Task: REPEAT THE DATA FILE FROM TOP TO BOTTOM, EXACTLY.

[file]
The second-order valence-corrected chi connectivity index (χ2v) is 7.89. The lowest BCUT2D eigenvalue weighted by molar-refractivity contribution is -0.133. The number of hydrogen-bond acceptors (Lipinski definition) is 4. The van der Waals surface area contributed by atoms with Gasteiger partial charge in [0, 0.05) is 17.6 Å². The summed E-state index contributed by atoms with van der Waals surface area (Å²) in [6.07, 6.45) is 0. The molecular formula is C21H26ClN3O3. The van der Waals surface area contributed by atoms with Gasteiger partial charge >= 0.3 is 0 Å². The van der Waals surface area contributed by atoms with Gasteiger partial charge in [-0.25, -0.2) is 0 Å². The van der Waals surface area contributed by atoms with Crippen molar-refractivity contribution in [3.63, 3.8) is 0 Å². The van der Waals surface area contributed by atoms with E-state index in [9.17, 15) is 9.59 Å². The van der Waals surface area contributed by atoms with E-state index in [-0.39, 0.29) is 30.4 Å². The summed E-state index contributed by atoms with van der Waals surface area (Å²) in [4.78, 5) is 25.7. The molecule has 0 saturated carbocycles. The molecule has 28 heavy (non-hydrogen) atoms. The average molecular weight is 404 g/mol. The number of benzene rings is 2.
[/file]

The second-order valence-corrected chi connectivity index (χ2v) is 7.89. The lowest BCUT2D eigenvalue weighted by molar-refractivity contribution is -0.133. The number of hydrogen-bond acceptors (Lipinski definition) is 4. The van der Waals surface area contributed by atoms with Gasteiger partial charge in [0, 0.05) is 17.6 Å². The summed E-state index contributed by atoms with van der Waals surface area (Å²) in [6.07, 6.45) is 0. The molecular formula is C21H26ClN3O3. The van der Waals surface area contributed by atoms with Gasteiger partial charge >= 0.3 is 0 Å². The van der Waals surface area contributed by atoms with Gasteiger partial charge in [-0.25, -0.2) is 0 Å². The van der Waals surface area contributed by atoms with Crippen molar-refractivity contribution in [3.63, 3.8) is 0 Å². The van der Waals surface area contributed by atoms with E-state index in [9.17, 15) is 9.59 Å². The van der Waals surface area contributed by atoms with E-state index in [-0.39, 0.29) is 30.4 Å². The summed E-state index contributed by atoms with van der Waals surface area (Å²) in [4.78, 5) is 25.7. The molecule has 0 saturated carbocycles. The molecule has 28 heavy (non-hydrogen) atoms. The average molecular weight is 404 g/mol. The number of benzene rings is 2.